Now in its third year, the fellowship provides socially engaged artists, curators, cultural organizers, and researchers working at the intersection of public space, migration, and the arts with an $80,000 stipend over eighteen months to explore a project of their own design, as well as personalized professional development and mentorship opportunities. This year's fellows hail from the United States, Brazil, Botswana, Jamaica, Nigeria, Palestine, St. Croix, Syria, Tlingít Aaní, and their respective diasporas. Selected projects include a collaboration between performing artists and social activists that documents an alternative history of Syrian migration; sustainable sculptures in Jamaica's Cockpit Country, an area of historic Maroon resistance now threatened by environmentally destructive policies; and performances exploring the connections in Brazil between colonization, slavery, the sugar cane trade, and the contemporary struggle for racial justice.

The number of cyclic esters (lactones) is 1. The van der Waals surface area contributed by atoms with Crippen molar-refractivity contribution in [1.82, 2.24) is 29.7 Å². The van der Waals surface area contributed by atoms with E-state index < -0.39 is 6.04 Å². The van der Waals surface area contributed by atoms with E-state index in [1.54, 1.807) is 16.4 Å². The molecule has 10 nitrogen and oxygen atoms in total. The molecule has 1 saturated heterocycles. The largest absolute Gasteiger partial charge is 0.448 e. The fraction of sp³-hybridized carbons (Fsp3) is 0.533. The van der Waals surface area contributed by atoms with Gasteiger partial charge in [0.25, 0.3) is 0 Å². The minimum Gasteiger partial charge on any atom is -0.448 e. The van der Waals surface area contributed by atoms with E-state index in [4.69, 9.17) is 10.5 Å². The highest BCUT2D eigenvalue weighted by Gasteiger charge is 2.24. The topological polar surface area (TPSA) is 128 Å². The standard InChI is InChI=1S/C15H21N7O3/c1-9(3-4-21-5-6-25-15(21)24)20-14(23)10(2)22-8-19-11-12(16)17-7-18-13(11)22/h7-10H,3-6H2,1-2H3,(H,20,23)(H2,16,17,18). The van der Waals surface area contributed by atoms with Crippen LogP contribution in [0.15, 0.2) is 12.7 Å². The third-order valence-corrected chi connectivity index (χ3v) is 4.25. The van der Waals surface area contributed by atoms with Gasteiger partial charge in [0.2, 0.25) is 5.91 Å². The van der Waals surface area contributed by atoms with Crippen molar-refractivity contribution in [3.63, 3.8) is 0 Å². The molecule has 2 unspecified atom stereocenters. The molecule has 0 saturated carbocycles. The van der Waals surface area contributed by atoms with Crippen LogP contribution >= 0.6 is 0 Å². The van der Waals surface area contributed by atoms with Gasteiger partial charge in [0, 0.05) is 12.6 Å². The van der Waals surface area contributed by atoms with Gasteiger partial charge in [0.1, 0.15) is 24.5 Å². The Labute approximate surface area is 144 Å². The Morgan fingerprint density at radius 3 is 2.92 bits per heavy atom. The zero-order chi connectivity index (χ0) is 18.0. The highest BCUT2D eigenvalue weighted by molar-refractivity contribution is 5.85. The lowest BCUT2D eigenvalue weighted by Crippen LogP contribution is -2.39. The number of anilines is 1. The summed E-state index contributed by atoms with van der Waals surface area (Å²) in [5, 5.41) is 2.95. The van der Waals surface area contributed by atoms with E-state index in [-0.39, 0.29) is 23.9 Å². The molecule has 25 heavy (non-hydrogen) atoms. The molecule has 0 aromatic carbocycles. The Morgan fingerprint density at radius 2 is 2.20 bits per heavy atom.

"We are honored to support this extraordinary group of artists and cultural producers, whose work explores the realities of migration, diaspora, and indigeneity from a range of perspectives," said Rashida Bumbray, director of OSF's Culture and Art program. "The COVID-19 pandemic and the current global reckoning with systemic injustice magnifies inequities in our societies that marginalized communities have faced for generations. That's why the work of our fellows is so urgent, as they work on the frontlines of culture to advance self-determined narratives and inspire collective change."
For a complete list of the 2020 Soros Arts Fellows, see the Open Society Foundations website.
(Photo credit: Open Society Foundations)